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Kinabatangan Conservation Program

Supporting the conservation of Borneo’s orang-utans and rainforests.

Zoos Victoria works with Hutan to support the Kinabatangan Conservation Program in Sabah, northern Borneo. Hutan has developed an integrated approach that combines scientific research and habitat protection with capacity building, awareness campaigns, sustainable livelihood projects and community outreach and development programs.

The program uses the Bornean Orang-utan, Pongo pygmaeus, as a flagship for a wide range of integrated biodiversity conservation projects along the Kinabatangan River in eastern Sabah. Although the program focuses on the 41,000ha of the Lower Kinabatangan Wildlife Sanctuary, the greater program operates across approximately 200,000 hectares, including the Ulu Segama Malua ecosystem.

The conservation issue

Widespread land clearing in eastern Sabah has resulted in the loss and fragmentation of forests. Remnant forest patches are still being destroyed for agriculture, with oil palm being a major driver of habitat loss. To protect the remaining forest, the isolated patches need to be reconnected with a greater understanding of species richness in the area also required.

Key program objectives

  • Help to conserve orang-utans through research and management
  • Increase knowledge and conservation of Sabah’s biodiversity through training, research and partnerships
  • Reduce human-wildlife conflict
  • Enhance community engagement through training, employment, sustainable livelihoods and ecotourism.

Zoos Victoria’s role

Zoos Victoria is committed to improving the management and conservation of Sabah’s biodiversity. In order to fulfil this commitment, we have provided funding to support outcomes in three distinct areas:

Scientific knowledge of orang-utans

Regular monitoring of Bornean Orang-utans (every six weeks) to learn more about this species’ ecology and conservation status.

Community engagement

Delivery of projects that promote the conservation of orang-utans and their habitat and support community initiatives that benefit people and wildlife. These include community nurseries for native tree species eaten by orang-utans (including wages for local management) and reforestation plots along the river.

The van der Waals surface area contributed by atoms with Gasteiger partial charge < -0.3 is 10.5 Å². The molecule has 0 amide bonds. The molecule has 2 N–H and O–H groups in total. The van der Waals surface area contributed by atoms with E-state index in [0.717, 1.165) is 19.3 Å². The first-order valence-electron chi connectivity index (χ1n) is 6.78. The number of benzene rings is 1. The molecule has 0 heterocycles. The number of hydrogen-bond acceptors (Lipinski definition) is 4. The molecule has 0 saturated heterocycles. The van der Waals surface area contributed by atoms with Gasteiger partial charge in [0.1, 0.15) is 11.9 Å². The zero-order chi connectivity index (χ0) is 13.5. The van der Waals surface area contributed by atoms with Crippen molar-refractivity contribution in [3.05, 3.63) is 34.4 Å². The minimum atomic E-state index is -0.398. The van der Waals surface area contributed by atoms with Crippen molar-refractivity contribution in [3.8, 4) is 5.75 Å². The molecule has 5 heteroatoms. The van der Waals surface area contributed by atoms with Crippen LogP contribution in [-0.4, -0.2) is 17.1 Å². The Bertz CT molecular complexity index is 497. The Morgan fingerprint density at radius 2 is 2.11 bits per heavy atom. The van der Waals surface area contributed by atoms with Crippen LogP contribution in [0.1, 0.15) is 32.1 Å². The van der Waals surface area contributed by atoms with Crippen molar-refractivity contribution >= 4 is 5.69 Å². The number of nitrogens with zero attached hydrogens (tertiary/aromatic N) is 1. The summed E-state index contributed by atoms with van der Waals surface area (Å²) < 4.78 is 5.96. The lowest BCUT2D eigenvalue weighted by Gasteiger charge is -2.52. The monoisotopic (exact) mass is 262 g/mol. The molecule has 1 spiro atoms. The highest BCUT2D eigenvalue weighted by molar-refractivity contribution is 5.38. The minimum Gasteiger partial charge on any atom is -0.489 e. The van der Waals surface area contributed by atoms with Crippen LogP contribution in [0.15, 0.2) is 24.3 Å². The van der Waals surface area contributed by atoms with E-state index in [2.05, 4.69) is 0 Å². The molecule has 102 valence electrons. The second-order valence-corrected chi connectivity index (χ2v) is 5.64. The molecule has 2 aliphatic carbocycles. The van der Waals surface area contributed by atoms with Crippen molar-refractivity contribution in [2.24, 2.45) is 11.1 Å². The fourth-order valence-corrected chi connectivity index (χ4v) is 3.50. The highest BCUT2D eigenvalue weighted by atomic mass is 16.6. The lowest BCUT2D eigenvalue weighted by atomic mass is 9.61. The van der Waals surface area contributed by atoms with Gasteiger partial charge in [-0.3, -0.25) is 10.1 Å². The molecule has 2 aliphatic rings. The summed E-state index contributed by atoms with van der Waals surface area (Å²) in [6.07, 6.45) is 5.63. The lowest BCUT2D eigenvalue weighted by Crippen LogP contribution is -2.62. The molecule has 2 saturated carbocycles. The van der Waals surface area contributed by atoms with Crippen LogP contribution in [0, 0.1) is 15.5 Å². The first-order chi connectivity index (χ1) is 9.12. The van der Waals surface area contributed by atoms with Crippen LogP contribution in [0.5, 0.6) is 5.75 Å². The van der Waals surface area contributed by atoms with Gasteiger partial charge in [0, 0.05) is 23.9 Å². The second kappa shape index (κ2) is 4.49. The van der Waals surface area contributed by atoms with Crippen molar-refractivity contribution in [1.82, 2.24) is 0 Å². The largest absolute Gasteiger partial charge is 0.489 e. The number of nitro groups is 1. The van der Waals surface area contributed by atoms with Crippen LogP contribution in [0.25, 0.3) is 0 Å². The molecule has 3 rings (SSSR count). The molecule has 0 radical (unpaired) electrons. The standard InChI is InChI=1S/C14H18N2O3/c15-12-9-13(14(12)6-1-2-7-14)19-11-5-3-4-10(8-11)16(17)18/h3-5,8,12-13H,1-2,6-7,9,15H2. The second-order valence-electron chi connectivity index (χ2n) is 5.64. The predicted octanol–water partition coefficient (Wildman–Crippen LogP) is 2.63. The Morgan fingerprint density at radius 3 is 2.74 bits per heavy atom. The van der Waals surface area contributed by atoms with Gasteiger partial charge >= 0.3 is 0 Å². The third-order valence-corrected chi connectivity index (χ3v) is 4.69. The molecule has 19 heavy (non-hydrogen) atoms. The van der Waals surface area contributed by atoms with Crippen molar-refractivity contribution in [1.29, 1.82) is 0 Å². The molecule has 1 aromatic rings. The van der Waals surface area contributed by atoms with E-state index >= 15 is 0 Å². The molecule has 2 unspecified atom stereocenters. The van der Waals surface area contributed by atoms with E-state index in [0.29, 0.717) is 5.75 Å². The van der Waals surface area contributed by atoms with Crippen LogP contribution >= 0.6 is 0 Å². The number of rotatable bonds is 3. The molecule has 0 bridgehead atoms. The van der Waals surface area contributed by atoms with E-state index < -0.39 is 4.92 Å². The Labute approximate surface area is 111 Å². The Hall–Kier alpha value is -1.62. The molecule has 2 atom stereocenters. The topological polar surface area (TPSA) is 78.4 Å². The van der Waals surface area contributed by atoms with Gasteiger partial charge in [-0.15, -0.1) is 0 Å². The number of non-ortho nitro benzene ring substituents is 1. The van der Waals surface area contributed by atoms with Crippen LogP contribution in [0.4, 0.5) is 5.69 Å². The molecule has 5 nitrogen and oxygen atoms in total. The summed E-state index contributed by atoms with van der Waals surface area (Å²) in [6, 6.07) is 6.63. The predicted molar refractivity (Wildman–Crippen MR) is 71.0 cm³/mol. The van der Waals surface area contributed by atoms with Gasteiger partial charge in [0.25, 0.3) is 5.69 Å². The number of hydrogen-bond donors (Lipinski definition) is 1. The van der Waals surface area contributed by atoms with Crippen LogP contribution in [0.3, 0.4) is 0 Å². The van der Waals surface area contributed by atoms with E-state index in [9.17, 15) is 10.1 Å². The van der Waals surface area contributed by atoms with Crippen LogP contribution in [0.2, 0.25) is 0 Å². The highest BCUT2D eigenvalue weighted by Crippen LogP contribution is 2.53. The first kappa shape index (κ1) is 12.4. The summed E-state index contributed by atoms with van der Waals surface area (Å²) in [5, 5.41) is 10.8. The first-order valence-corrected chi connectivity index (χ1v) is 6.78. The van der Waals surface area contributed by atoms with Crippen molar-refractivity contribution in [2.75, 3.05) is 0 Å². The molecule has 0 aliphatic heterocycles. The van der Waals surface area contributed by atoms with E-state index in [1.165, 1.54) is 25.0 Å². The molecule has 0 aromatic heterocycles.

Human resource capacity

Increasing community awareness of environmental issues by funding the design and production of brochures and videos for local communities.

Program outcomes

The Kinabatangan Orang-utan Conservation Project was established in 1998 to develop and implement innovative solutions to conserve orang-utans in Sabah. Outcomes of the project so far are:

  • The most detailed study of wild orang-utans to date, enabling assessment of their capacity to live in selectively logged forest
  • Forest management protocols established for commercial timber production throughout Sabah
  • Community-based wildlife conflict mitigation squads established, leading to a reduction in human-wildlife conflict
  • Sustainable alternative livelihood projects established around the propagation and sale of native tree seedlings, and sustainable fish farming
  • Field research station established, providing opportunities for conservation and research by local and international researchers and volunteers
  • A successful ecotourism program, generating income for local communities.

As of June 2011, Zoos Victoria’s support has focused on the development and implementation of a wildlife monitoring program. This work seeks to understand the relationships between habitat condition and biodiversity, and inform decisions about future management of the site. 

Program partners